Your senior center or doctor can give you a list of recommended agencies. Look for one with a sliding fee scale. In-home care agencies can help with household chores, shopping, and cooking. They factor in time for companionship, which is often what seniors appreciate the most.

These agencies offer personal care assistance as well, such as showering, shaving and dressing.

In-home medical assistance

If you go to the hospital for any reason, your doctors may prescribe in-home nursing care to follow-up and make sure you’re healing okay. Insurance will usually cover the cost, but only for a prescribed period of time. If you need ongoing in-home medical assistance, you may have to dig deeper to find agencies that offer these services.

Pro tip: Start a file to keep track of phone numbers, brochures, and any other resources you gather concerning your aging in place plans.

Monetary Considerations

When it comes to choosing your care options, money is always a consideration. Getting in-home services can certainly come with a price tag. Even if you have several types of in-home assistance, though, the cost will likely be far less—potentially thousands of dollars less—than moving to an assisted living facility.

Money is another reason to start this process early. The more research you do, the more likely you are to find avenues for financial supports.

Look Around to Reduce Your Risk of Falling

Have a friend or hire a professional to take a good look around your home for common falling risks. Innocent things like area rugs that slide or flip over can cause a fall. A tub without non-slip treads is a big no-no.

It may seem silly, but having too much stuff in your home can spell trouble. Piles of paper or magazines can tumble over exactly where you’re stepping and land you in the hospital. Too much furniture can impede you walking safely from one room to another.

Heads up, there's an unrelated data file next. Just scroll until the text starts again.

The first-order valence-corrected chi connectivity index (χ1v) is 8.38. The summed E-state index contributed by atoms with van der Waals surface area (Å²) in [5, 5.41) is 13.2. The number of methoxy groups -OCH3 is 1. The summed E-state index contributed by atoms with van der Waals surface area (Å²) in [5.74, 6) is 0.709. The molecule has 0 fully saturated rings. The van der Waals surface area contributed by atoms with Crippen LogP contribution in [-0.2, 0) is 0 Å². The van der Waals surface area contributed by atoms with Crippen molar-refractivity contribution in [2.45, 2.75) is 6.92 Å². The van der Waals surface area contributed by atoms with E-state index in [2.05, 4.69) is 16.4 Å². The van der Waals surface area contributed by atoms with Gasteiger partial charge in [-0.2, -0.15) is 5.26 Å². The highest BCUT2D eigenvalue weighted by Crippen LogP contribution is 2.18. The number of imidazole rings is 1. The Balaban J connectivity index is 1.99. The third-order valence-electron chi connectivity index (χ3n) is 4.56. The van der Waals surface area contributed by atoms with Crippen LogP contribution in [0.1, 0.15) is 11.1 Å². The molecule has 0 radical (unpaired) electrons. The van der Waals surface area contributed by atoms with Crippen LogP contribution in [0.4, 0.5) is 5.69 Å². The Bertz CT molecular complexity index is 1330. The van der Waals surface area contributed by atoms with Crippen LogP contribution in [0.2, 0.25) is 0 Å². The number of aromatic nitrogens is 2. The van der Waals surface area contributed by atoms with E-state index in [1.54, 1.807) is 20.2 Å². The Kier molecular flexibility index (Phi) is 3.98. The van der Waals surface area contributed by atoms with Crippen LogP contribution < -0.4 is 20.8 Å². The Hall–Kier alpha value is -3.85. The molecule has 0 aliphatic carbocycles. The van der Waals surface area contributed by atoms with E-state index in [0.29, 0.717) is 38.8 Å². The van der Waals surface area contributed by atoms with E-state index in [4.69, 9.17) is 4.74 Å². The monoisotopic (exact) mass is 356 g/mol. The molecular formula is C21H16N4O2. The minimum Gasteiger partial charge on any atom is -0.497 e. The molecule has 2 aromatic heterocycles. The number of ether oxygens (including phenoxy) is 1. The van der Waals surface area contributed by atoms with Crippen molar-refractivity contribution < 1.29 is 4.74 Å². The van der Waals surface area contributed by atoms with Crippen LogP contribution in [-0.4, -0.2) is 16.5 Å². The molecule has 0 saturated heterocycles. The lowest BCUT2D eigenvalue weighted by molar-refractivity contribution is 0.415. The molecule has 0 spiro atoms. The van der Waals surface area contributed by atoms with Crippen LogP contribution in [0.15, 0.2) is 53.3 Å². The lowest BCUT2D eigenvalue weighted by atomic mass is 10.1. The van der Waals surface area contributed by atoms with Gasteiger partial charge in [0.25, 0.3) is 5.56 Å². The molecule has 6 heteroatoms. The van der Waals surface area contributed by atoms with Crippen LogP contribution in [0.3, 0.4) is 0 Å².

Making Accommodations to Your Current Home

A qualified contractor can make provide a home safety assessment for a few hundred dollars. That’s money well-spent if it helps you avoid injury. Several physical changes can be made to your home that can make it safer and more comfortable as your physical needs change.

You can:

  • have doorways and hallways widened
  • add ramps to accommodate walkers and wheelchairs
  • have bathroom grab bars installed
  • make a cut out in your bathtub so it’s easier to get in and out
  • switch out lower kitchen cabinets for easy-slide drawers

Aging in place is worth pursuing for physical, emotional and financial reasons. Start making plans early, so you’re ready for whatever comes your way.

Need to clear the clutter so you can stay safe in your home? Contact us to see how we can help!


Simple Living Trends for Seniors

Henry David Thoreau famously took to the woods alone to live a simpler life. More than a century later, many people are looking for ways to live our lives more simply, to focus on what’s meaningful for us and whittle away what’s not.

Many seniors find they’re at the point in their lives where simplifying their living arrangements makes sense. Unlike Thoreau, though, today’s seniors, and their grown children, are looking to trade a little independence for strengthened family bonds.

The thought of lower housing costs, fewer possessions to care for, and more time with family, has a lot of seniors looking into these housing options.

Don’t Call it a Granny Pod

You’ve decided that you want to live close to family. Your son or daughter, or niece or nephew, is ready to roll out the red carpet for you. Truth be told, they don’t have a big enough house for everyone to be comfortable—including you. You’re worried that you’ll be too much in each other’s space.

Meet the granny pod. (We know, it’s a terrible name.) Otherwise known as an accessory dwelling unit (ADU), it may be the perfect choice for you and your family.

The granny pod is essentially a detached in-law apartment. While in-law apartments are generally part of the main house, an ADU is a separate structure. In general, granny pods have these features in common. They:

  • provide between 400-800 square feet of living space
  • include a bedroom, living area, bathroom and kitchenette
  • costs range from $40,000 to $125,000 (Medically equipped structures will cost more.)
  • hook up to main home’s utilities and water supplies